You must be able to read – with or without glasses or contact lenses – a car number plate made after September 1, 2001 from 20 metres away.

      If you do not meet the minimum eyesight requirements, you could face a £1,000 fine or a driving ban.

    • Joseph Gamp

      Could fines increase under new rules? 

      It remains unclear if motorists will be fined a higher rate under the new rules.

      But the tighter restrictions could see a higher number of drivers forking out more cash, as the government look to "strengthen our ability to enforce compliance".

      They intend to ensure "cleaner and safer vehicles" are on the roads and are looking to bring in new offences to do so.

    • Joseph Gamp

      What fines can you get for car modifications?

      Drivers could be slapped with fines if their car modifications aren't in line with UK regulations and some of them can even end up invalidating your insurance.

      New offences could be brought in under the governments plans to plug up the gaps in legislation.

      These would apply to those who are "supplying, installing and/or advertising, a ‘tampering product’ for a vehicle or non-road mobile machinery."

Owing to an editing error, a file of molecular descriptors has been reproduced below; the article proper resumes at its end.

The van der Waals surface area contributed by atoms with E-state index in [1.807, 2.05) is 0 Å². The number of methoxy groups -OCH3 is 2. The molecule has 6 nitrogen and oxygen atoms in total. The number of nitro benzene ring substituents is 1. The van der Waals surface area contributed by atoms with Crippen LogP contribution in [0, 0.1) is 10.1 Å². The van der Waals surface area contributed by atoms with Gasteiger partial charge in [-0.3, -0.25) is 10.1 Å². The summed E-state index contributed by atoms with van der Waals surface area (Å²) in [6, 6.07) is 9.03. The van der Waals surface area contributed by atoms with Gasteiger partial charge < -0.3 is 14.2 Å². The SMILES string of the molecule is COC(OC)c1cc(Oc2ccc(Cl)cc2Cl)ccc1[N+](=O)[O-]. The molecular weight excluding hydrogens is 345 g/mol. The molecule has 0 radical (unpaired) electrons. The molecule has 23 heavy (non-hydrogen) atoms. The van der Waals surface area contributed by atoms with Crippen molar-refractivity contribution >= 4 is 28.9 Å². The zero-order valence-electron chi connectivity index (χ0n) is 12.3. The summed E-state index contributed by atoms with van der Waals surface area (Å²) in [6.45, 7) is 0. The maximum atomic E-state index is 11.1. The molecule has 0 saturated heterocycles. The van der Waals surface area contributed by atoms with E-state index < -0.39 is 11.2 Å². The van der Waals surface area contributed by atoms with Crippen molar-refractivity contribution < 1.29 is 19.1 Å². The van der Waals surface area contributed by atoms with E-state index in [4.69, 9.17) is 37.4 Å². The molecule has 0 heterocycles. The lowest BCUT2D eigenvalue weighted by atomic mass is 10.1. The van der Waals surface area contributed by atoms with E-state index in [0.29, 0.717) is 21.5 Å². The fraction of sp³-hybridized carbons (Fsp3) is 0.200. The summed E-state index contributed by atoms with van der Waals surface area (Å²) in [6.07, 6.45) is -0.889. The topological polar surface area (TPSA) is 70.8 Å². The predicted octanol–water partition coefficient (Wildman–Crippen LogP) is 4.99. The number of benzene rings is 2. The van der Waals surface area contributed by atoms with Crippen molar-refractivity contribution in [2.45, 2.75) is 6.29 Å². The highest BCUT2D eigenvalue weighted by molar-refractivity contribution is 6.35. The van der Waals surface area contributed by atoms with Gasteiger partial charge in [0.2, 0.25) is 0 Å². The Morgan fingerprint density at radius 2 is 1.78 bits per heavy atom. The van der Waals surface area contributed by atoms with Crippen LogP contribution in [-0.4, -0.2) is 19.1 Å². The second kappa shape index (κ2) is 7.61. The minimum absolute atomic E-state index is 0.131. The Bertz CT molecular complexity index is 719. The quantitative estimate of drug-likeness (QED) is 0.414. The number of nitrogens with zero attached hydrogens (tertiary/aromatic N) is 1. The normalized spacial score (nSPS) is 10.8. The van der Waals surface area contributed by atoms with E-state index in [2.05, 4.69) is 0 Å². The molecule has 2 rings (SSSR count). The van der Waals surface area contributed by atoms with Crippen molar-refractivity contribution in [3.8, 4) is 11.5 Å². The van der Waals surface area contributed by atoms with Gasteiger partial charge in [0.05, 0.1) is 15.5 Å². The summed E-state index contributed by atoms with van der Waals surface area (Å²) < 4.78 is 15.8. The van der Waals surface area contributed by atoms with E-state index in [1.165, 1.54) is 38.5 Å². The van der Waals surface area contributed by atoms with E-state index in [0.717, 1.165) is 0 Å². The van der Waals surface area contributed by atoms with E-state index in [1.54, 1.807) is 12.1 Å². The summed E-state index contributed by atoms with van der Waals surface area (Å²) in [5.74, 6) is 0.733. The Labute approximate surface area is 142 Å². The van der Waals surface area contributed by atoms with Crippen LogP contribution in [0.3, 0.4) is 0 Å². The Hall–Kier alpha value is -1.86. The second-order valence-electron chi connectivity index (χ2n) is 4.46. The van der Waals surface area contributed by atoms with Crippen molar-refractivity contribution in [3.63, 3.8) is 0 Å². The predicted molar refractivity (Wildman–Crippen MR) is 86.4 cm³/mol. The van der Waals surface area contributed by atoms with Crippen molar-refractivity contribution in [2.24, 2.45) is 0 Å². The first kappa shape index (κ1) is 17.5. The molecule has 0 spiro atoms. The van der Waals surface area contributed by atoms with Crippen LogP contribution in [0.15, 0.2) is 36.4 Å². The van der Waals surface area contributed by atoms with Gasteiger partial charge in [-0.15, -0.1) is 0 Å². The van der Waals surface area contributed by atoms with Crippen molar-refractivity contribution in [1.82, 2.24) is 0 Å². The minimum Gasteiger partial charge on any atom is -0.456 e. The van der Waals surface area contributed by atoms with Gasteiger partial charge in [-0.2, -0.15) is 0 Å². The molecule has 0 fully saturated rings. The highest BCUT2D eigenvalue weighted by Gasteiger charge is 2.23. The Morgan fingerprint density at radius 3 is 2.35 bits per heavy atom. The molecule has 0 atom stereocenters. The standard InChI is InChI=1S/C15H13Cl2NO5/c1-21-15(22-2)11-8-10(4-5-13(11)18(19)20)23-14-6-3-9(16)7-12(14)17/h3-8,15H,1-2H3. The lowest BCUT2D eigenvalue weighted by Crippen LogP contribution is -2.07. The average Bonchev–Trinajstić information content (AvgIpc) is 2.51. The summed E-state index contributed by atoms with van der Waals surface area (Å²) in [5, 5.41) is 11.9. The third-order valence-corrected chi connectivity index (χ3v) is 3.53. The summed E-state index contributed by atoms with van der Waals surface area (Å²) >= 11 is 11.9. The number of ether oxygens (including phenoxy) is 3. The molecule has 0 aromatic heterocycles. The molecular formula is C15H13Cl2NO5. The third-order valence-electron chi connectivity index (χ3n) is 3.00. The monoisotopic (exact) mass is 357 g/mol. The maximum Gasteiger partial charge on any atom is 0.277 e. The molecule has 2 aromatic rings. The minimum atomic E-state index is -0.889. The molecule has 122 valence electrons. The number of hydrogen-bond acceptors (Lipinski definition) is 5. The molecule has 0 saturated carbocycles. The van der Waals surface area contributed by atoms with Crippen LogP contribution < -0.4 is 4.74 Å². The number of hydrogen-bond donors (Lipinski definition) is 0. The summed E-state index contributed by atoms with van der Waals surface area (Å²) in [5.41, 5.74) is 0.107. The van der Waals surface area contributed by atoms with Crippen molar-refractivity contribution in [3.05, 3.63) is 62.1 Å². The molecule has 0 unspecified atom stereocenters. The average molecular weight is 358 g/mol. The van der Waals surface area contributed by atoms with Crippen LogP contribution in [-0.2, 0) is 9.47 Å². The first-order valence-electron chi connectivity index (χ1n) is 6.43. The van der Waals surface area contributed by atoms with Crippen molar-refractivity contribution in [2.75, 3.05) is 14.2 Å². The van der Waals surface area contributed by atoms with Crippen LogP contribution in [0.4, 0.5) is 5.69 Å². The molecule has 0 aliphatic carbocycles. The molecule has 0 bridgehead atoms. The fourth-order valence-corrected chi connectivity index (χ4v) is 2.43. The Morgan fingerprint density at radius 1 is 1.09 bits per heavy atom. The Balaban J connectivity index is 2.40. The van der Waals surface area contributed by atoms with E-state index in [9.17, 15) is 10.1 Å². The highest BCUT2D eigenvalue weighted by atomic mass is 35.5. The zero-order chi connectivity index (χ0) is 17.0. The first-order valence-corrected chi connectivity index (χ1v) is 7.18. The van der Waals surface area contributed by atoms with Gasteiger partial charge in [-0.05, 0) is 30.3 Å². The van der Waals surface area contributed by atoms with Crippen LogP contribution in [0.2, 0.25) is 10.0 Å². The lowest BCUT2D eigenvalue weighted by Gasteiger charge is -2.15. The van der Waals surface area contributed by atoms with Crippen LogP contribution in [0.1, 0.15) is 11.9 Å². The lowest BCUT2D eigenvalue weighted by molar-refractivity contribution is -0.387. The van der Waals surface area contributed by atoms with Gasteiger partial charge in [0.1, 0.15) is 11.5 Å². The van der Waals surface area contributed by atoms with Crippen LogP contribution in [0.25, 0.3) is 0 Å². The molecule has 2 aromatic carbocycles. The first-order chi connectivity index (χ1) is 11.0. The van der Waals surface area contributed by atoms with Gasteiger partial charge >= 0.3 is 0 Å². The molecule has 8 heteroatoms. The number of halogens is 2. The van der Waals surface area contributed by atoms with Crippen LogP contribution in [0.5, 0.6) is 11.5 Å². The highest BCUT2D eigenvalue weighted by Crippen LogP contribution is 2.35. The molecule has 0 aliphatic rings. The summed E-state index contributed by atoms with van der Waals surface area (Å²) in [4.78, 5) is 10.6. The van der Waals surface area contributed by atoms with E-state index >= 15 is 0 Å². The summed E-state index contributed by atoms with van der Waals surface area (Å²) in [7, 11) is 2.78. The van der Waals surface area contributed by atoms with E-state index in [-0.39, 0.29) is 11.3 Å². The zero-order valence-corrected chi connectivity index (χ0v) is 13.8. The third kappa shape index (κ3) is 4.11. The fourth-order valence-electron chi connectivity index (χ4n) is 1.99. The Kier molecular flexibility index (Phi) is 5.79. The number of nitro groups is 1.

Other possible new offences include "removing, reducing the effectiveness of, or rendering inoperative a system."

      So, what kind of penalties could you face? Here's an idea of the gravity of the fines you could face.

      Brits who plaster stickers on their car's rear window could be slapped with a £300 fine and six penalty points.

      Having a dodgy number plate – which may involve it being covered with a reflective coating, having an unlawful font or design, or incorrect spacing – could land you a £100 penalty.

    • Joseph Gamp

      Car modifications: What new rules might be brought in?

      The government have revealed plans to bring in new rules surrounding car modifications, to prevent "tampering" of vehicles for safety and environmental reasons.

      Under the proposals for Modernising Vehicle Standards, it would be illegal for drivers to modify a system, a part or component of a road vehicle or to sell a "tampering product".

      The scheme is currently out for public consultation and could pump the brakes on motorists modifying their cars with future technology.

      Transport minister Trudy Harrison said it would prevent alterations that "negatively impact on road safety, vehicle security and the environment."

      But she did insist that Department for Transport officials have been instructed to ensure the new rules don't impact certain areas, including restoration, repairs or legitimate improvements to classic cars, or motorsports businesses involved in these activities."